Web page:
“One of the big questions right now is whether ISIL (ISIS) can turn its tactical victories in Iraq into strategic gains. The group appears to be benefitting from a regional strategy that looks at Syria and Iraq as one interchangeable battlefield, allowing it to shift resources and manpower in pursuit of military objectives. And, it’s also clear that ISIL, with only a few thousand fighters, couldn’t have moved as rapidly as it has without the support of some nationalist Sunni groups and sympathetic tribes, some of which are merely drafting off of ISIL’s advances and may not cooperate over the long haul,” a U.S. counterterrorism official told this reporter.

“As long as the support of these Sunni elements holds, ISIL looks well positioned right now to keep the territory it has captured, absent a major counteroffensive,” he said. “However, there are still plenty of things that could go wrong for a group that typically has done well on its home Sunni turf but, if Syria is any guide, is hardly invincible when confronted in unfriendly territory by capable and motivated fighters. And historically, Jihadist groups have had difficulty holding territory for long periods of time. The situation on the ground right now is playing to ISIL’s strengths, but the group faces the real prospect of overstretch if it tries to press deep into Baghdad and beyond.”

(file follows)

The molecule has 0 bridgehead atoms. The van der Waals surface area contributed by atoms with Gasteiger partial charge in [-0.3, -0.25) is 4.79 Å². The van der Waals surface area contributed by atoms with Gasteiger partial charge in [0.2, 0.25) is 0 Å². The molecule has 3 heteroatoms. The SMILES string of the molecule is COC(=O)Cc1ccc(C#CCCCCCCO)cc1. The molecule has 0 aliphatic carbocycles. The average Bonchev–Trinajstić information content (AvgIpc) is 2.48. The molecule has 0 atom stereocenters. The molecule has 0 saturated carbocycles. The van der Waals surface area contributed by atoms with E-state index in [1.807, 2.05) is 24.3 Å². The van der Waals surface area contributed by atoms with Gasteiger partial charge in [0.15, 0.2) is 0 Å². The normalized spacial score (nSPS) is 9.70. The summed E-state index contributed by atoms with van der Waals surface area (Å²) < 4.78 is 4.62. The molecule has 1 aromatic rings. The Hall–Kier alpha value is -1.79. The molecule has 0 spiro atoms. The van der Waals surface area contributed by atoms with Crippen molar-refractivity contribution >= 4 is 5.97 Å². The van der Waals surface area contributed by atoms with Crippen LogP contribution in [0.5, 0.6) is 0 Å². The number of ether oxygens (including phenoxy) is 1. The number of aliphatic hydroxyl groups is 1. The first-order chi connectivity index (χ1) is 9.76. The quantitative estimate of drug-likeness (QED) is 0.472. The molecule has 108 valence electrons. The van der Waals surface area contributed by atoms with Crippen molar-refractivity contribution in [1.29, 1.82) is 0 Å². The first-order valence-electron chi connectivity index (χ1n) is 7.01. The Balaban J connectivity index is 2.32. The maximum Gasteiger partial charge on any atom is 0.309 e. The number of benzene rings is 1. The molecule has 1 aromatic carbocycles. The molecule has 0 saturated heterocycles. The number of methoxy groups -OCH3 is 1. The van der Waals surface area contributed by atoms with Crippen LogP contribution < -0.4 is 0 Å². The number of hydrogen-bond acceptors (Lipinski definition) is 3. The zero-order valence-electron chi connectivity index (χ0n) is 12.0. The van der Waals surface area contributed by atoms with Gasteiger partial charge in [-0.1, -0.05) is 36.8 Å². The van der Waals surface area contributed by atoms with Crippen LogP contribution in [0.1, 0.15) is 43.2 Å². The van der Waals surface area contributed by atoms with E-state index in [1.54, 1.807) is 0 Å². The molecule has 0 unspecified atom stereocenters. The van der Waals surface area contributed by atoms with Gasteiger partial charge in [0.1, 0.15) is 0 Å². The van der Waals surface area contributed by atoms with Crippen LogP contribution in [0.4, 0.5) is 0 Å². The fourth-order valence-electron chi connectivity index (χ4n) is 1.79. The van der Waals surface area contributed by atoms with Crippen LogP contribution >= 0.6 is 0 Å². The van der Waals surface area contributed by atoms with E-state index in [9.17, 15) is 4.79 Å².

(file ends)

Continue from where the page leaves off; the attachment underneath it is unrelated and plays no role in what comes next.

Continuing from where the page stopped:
Read part one “Obama trained insurgents launch killing spree against Iraq then turn to Syria”:

Read: Iraq, ISIS and trained Islamic insurgents (Part Two)

The headlines splashed across most major publications this week centered on the growing destabilization of Iraq. After a decade of war, peace and prosperity remain elusive and the “hearts and minds” COIN policy is officially dead. For the Sunnis, Shiites and Kurds, peace was nothing more than an American dream.

Obama’s Regime change train stops in Ukraine: